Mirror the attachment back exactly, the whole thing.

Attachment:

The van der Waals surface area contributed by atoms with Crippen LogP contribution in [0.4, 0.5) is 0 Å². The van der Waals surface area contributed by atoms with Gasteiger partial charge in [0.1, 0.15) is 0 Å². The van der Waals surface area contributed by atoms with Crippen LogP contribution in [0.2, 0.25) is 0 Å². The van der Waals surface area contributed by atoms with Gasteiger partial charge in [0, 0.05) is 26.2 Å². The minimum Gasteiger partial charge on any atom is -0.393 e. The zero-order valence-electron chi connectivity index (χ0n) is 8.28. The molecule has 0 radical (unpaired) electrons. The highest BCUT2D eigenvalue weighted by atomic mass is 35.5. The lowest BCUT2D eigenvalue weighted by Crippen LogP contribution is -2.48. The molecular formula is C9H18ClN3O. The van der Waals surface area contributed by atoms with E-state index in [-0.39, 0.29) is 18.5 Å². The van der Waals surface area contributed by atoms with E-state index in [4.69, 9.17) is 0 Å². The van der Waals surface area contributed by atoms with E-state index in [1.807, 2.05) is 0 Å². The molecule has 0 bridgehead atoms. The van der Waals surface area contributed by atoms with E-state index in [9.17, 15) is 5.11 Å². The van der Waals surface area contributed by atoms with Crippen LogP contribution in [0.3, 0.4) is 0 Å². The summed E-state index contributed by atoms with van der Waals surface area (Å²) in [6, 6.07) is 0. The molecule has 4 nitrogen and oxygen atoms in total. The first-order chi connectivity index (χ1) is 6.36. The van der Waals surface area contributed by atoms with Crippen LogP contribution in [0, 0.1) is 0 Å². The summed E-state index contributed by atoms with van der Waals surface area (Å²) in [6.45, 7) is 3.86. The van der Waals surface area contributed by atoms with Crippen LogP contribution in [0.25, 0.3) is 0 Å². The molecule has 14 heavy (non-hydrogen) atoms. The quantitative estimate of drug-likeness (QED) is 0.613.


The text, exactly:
The van der Waals surface area contributed by atoms with Crippen LogP contribution in [0.4, 0.5) is 0 Å². The van der Waals surface area contributed by atoms with Gasteiger partial charge in [0.1, 0.15) is 0 Å². The van der Waals surface area contributed by atoms with Crippen LogP contribution in [0.2, 0.25) is 0 Å². The van der Waals surface area contributed by atoms with Gasteiger partial charge in [0, 0.05) is 26.2 Å². The minimum Gasteiger partial charge on any atom is -0.393 e. The zero-order valence-electron chi connectivity index (χ0n) is 8.28. The molecule has 0 radical (unpaired) electrons. The highest BCUT2D eigenvalue weighted by atomic mass is 35.5. The lowest BCUT2D eigenvalue weighted by Crippen LogP contribution is -2.48. The molecular formula is C9H18ClN3O. The van der Waals surface area contributed by atoms with E-state index in [-0.39, 0.29) is 18.5 Å². The van der Waals surface area contributed by atoms with E-state index in [4.69, 9.17) is 0 Å². The van der Waals surface area contributed by atoms with E-state index in [1.807, 2.05) is 0 Å². The molecule has 0 bridgehead atoms. The van der Waals surface area contributed by atoms with E-state index in [9.17, 15) is 5.11 Å². The van der Waals surface area contributed by atoms with Crippen LogP contribution in [0.3, 0.4) is 0 Å². The summed E-state index contributed by atoms with van der Waals surface area (Å²) in [6, 6.07) is 0. The molecule has 4 nitrogen and oxygen atoms in total. The first-order chi connectivity index (χ1) is 6.36. The van der Waals surface area contributed by atoms with Crippen LogP contribution in [0, 0.1) is 0 Å². The summed E-state index contributed by atoms with van der Waals surface area (Å²) in [6.45, 7) is 3.86. The van der Waals surface area contributed by atoms with Crippen LogP contribution in [0.25, 0.3) is 0 Å². The molecule has 14 heavy (non-hydrogen) atoms. The quantitative estimate of drug-likeness (QED) is 0.613.